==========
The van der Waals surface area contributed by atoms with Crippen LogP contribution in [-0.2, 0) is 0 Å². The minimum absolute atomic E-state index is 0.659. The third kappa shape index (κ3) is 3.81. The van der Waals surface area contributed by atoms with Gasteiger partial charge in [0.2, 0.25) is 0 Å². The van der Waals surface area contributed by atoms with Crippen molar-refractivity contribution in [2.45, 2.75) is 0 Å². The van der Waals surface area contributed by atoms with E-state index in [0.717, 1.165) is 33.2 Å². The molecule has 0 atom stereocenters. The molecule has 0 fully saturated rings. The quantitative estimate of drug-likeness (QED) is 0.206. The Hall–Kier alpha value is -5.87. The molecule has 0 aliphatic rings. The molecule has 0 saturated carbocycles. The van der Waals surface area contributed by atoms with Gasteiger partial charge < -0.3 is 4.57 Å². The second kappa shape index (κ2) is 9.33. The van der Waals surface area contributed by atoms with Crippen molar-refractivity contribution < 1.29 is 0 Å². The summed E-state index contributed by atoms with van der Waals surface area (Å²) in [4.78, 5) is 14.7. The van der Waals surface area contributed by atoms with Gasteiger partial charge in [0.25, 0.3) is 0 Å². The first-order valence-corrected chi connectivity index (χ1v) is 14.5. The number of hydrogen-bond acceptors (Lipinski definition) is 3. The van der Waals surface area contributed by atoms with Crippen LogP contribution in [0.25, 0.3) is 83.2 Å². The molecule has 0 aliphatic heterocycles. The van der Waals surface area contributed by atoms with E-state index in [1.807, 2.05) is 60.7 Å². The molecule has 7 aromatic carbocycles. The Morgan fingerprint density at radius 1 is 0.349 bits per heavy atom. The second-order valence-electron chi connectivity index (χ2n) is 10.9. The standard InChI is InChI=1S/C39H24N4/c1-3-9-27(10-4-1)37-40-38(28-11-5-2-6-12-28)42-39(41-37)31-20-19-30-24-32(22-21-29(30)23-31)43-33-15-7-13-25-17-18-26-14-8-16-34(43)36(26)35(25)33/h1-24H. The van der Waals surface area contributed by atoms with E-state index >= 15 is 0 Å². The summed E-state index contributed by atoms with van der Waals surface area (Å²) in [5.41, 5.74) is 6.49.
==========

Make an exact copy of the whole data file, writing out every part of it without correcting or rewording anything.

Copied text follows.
The van der Waals surface area contributed by atoms with Crippen LogP contribution in [-0.2, 0) is 0 Å². The minimum absolute atomic E-state index is 0.659. The third kappa shape index (κ3) is 3.81. The van der Waals surface area contributed by atoms with Gasteiger partial charge in [0.2, 0.25) is 0 Å². The van der Waals surface area contributed by atoms with Crippen molar-refractivity contribution in [2.45, 2.75) is 0 Å². The van der Waals surface area contributed by atoms with E-state index in [0.717, 1.165) is 33.2 Å². The molecule has 0 atom stereocenters. The molecule has 0 fully saturated rings. The quantitative estimate of drug-likeness (QED) is 0.206. The Hall–Kier alpha value is -5.87. The molecule has 0 aliphatic rings. The molecule has 0 saturated carbocycles. The van der Waals surface area contributed by atoms with Gasteiger partial charge < -0.3 is 4.57 Å². The second kappa shape index (κ2) is 9.33. The van der Waals surface area contributed by atoms with Crippen molar-refractivity contribution < 1.29 is 0 Å². The summed E-state index contributed by atoms with van der Waals surface area (Å²) in [4.78, 5) is 14.7. The van der Waals surface area contributed by atoms with Gasteiger partial charge in [0.25, 0.3) is 0 Å². The first-order valence-corrected chi connectivity index (χ1v) is 14.5. The number of hydrogen-bond acceptors (Lipinski definition) is 3. The van der Waals surface area contributed by atoms with Crippen LogP contribution in [0.25, 0.3) is 83.2 Å². The molecule has 0 aliphatic heterocycles. The van der Waals surface area contributed by atoms with E-state index in [1.807, 2.05) is 60.7 Å². The molecule has 7 aromatic carbocycles. The Morgan fingerprint density at radius 1 is 0.349 bits per heavy atom. The second-order valence-electron chi connectivity index (χ2n) is 10.9. The standard InChI is InChI=1S/C39H24N4/c1-3-9-27(10-4-1)37-40-38(28-11-5-2-6-12-28)42-39(41-37)31-20-19-30-24-32(22-21-29(30)23-31)43-33-15-7-13-25-17-18-26-14-8-16-34(43)36(26)35(25)33/h1-24H. The van der Waals surface area contributed by atoms with E-state index >= 15 is 0 Å². The summed E-state index contributed by atoms with van der Waals surface area (Å²) in [5.41, 5.74) is 6.49.